# the fundamental solution of heat equations

Let $$\Phi(x,t)=\frac{1}{\sqrt{4\pi t}}e^{-x^2/4t}$$ be the fundamental solution of the heat equation (or the heat kernel).

What is the supremum of $\Phi$ over $x$: $$\sup_x \Phi(x,t)?$$

• It's not hard to see that it occurs at $x=0$. – Ian Oct 21 '15 at 1:24
• First, $|\Phi(x,t)|\ne \frac{1}{\sqrt{4\pi t}}$. Rather, $|\Phi(x,t)|=\Phi(x,t)$ since $\Phi(x,t)$ is non-negative. Second, the least upper bound over $x$ is simply $\frac{1}{\sqrt{4\pi t}}$. – Mark Viola Oct 21 '15 at 1:28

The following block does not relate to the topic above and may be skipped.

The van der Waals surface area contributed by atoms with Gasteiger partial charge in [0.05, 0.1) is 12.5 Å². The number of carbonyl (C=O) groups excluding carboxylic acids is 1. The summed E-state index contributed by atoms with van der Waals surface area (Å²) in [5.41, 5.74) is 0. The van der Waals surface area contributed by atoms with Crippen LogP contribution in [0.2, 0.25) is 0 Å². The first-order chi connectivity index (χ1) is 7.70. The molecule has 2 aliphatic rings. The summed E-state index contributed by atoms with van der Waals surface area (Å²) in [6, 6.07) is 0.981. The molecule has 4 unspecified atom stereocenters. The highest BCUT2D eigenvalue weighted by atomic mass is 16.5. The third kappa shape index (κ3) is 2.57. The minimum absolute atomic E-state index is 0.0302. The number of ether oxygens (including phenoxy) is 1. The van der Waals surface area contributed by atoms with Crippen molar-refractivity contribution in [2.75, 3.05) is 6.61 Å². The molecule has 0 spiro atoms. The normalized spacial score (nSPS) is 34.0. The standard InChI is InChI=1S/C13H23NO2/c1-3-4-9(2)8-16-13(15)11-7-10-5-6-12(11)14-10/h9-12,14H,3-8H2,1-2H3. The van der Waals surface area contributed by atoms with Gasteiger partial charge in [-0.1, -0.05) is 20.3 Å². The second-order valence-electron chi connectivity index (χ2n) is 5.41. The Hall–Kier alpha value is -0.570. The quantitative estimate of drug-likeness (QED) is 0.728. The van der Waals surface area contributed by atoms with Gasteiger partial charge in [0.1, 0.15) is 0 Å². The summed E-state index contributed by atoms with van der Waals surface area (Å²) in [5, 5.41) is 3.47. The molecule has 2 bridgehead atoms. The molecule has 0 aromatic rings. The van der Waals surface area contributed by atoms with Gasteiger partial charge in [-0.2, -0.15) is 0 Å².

• Yes you are right. I just realised...so in conclusion, $\sup_x\Phi(x,t)=\frac{1}{\sqrt{4\pi t}}$? – math101 Oct 21 '15 at 1:32

Note that, we have $\exp(\xi) < 1$ for $\xi < 0$ and $\exp(0) = 1$. Hence, for every $x \ne 0$, we have $$\Phi(x,t) = \frac 1{(4\pi t)^{1/2}}\exp\left(-\frac{x^2}{4t}\right) < \frac 1{(4\pi t)^{1/2}}$$ As $$\Phi(0, t) = \frac 1{(4\pi t)^{1/2}}$$ we have that $$\sup_{x\in \mathbf R} \Phi(x,t) = \frac 1{(4\pi t)^{1/2}}$$